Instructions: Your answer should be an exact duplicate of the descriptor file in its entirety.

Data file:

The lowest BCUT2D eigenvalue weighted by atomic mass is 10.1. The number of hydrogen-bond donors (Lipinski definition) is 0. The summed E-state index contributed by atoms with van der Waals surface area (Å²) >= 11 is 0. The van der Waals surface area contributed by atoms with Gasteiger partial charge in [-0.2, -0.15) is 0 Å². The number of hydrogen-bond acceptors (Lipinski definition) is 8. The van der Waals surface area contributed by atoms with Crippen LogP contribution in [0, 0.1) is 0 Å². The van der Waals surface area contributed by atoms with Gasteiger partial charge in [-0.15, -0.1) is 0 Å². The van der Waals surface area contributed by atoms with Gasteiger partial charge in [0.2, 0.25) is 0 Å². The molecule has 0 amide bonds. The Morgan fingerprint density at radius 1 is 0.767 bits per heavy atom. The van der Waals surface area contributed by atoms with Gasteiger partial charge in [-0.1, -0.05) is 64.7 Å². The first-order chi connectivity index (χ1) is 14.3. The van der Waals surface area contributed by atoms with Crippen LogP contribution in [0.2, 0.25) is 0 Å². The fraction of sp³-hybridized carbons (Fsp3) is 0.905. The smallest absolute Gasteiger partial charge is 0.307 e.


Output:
The lowest BCUT2D eigenvalue weighted by atomic mass is 10.1. The number of hydrogen-bond donors (Lipinski definition) is 0. The summed E-state index contributed by atoms with van der Waals surface area (Å²) >= 11 is 0. The van der Waals surface area contributed by atoms with Gasteiger partial charge in [-0.2, -0.15) is 0 Å². The number of hydrogen-bond acceptors (Lipinski definition) is 8. The van der Waals surface area contributed by atoms with Crippen LogP contribution in [0, 0.1) is 0 Å². The van der Waals surface area contributed by atoms with Gasteiger partial charge in [-0.15, -0.1) is 0 Å². The van der Waals surface area contributed by atoms with Gasteiger partial charge in [0.2, 0.25) is 0 Å². The molecule has 0 amide bonds. The Morgan fingerprint density at radius 1 is 0.767 bits per heavy atom. The van der Waals surface area contributed by atoms with Gasteiger partial charge in [-0.1, -0.05) is 64.7 Å². The first-order chi connectivity index (χ1) is 14.3. The van der Waals surface area contributed by atoms with Crippen LogP contribution in [0.2, 0.25) is 0 Å². The fraction of sp³-hybridized carbons (Fsp3) is 0.905. The smallest absolute Gasteiger partial charge is 0.307 e.